It is normal and good that you be worried by your little sister and her behaviour, she is really young and maybe your parents are just too much trustful maybe not being involved enough in her education, spending time with her and trying to speak kindly with her.
I think the only way for you to understand why she is turning to the "wild wrong side", with not respectable older friends. It is just to try to talk with her, try to be close to her as her better friend but without criticizing her too much because I think it would be worse.
And since she is so interested in having older friends; maybe it could be a good idea to invite her to go out for having fun with your own friends like that you could better know what she has on her mind and, why she seems to want to grow older too fast.
It think your sister is a little lost as a teenager and I believe the only way to know what she really thinks is trying to get closer from her.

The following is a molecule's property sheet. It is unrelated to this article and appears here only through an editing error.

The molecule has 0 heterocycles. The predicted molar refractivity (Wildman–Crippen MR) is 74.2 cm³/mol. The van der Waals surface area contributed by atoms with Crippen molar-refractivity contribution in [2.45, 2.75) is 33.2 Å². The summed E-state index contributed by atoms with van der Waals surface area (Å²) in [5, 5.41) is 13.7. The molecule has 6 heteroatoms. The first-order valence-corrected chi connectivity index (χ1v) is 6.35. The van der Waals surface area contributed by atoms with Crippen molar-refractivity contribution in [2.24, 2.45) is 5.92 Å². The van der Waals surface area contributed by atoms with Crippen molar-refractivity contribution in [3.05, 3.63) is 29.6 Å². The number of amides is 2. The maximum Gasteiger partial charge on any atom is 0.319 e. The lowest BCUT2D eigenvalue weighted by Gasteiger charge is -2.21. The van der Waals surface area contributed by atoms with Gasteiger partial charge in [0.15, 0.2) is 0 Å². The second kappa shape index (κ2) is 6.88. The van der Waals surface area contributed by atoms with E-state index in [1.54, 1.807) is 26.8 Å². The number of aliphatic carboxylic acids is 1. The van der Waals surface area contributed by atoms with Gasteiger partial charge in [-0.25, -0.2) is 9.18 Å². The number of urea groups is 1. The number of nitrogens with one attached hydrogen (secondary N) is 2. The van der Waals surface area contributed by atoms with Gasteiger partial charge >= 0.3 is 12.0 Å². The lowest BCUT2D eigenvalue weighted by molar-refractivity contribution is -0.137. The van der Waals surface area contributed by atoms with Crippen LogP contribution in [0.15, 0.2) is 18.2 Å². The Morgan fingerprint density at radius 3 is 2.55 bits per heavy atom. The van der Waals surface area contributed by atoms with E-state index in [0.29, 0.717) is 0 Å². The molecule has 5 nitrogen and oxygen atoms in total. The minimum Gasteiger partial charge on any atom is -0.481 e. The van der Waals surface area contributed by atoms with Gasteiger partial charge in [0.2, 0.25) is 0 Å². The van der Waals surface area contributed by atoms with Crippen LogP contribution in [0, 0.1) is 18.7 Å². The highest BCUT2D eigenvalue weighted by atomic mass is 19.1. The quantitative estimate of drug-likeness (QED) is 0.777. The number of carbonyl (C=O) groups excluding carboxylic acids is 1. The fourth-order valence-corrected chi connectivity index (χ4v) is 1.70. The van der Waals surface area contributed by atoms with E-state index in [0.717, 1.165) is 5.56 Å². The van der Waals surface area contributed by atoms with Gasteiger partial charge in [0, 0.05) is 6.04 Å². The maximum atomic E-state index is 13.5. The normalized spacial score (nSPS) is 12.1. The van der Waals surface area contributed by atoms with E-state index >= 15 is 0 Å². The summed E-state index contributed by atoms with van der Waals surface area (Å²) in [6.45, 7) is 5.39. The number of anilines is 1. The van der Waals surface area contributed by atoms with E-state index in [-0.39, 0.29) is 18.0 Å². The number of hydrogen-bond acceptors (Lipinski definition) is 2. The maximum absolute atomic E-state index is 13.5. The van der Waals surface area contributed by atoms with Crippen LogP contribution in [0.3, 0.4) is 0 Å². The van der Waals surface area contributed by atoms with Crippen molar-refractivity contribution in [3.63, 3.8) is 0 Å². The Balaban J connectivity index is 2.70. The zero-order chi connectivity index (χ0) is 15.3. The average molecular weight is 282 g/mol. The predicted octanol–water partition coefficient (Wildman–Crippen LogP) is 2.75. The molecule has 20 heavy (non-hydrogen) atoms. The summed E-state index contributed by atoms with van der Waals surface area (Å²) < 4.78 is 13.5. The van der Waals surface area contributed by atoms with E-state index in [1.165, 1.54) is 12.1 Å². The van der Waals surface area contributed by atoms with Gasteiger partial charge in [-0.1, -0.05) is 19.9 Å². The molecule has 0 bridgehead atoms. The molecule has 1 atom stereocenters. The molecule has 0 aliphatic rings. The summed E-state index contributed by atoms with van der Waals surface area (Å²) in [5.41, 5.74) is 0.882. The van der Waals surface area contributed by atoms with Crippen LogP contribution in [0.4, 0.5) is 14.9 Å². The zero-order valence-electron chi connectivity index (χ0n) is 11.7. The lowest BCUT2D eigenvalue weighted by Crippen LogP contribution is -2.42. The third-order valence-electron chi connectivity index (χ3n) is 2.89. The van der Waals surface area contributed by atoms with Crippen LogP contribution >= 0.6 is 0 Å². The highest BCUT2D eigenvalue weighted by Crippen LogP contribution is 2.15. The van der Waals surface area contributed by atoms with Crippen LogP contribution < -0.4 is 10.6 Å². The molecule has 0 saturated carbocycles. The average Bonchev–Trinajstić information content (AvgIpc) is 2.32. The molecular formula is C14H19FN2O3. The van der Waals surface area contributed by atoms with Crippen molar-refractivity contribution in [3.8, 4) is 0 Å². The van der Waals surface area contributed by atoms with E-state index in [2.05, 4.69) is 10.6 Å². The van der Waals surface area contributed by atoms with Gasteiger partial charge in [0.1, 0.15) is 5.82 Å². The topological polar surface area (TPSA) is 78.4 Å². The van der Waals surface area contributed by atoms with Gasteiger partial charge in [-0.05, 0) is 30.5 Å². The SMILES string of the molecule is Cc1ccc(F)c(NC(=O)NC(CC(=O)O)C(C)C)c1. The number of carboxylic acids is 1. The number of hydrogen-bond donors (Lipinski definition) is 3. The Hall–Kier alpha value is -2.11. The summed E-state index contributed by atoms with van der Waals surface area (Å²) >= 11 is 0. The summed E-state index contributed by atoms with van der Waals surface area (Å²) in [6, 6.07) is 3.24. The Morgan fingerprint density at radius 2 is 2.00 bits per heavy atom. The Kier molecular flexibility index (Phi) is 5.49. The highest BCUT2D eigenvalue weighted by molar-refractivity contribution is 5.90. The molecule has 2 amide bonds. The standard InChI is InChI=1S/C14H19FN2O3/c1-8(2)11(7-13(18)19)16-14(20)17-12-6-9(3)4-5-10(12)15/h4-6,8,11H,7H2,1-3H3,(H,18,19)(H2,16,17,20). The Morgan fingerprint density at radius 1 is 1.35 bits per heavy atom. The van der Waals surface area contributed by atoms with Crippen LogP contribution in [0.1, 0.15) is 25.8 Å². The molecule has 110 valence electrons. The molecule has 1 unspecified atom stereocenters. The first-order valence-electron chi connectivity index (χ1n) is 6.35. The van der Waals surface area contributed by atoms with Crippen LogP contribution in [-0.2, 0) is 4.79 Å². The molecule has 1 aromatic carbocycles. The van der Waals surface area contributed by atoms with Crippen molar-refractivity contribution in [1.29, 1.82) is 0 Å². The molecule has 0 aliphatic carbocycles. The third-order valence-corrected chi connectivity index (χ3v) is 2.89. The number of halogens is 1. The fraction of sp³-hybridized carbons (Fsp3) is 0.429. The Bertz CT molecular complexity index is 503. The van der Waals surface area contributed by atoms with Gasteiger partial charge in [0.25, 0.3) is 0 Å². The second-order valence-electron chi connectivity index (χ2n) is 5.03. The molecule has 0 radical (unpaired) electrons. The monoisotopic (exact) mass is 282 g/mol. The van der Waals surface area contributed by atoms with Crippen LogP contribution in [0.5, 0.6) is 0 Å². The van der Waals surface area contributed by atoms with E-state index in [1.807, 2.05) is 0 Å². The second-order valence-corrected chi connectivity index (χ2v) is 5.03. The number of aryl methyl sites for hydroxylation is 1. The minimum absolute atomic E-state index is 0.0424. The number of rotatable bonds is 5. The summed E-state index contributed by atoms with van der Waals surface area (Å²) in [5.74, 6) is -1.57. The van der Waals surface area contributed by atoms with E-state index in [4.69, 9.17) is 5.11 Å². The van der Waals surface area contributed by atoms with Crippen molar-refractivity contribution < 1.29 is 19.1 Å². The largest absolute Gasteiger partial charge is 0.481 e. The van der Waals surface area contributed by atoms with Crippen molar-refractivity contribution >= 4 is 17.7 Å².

I just hope my advices could be useful too you since it is not really easy.
I wish you to be successful and try to involved your parents too. Much love from France too, Marina.
I think it's so great that your sister's got someone like you watching her back and worrying for her. Maybe it's time to get a counselor involved, but as for taking into your own hands, I think you really should let her know how much you care for her and want her to be making the right decisions. Let her know as meaningfully as you can how you believe she should choose to hang out with different people and a different boyfriend. Also try to mention that the choices she's being influenced to make are going to very likely lead her down a path of destruction - not just her own, but the people who love her. Also talk to your parents, and express that this is a matter that needs to be taken seriously. Trust me, you care about your sister and I'd think that your parents do as well very much, and because of that, there's a good chance things will get hopefully better.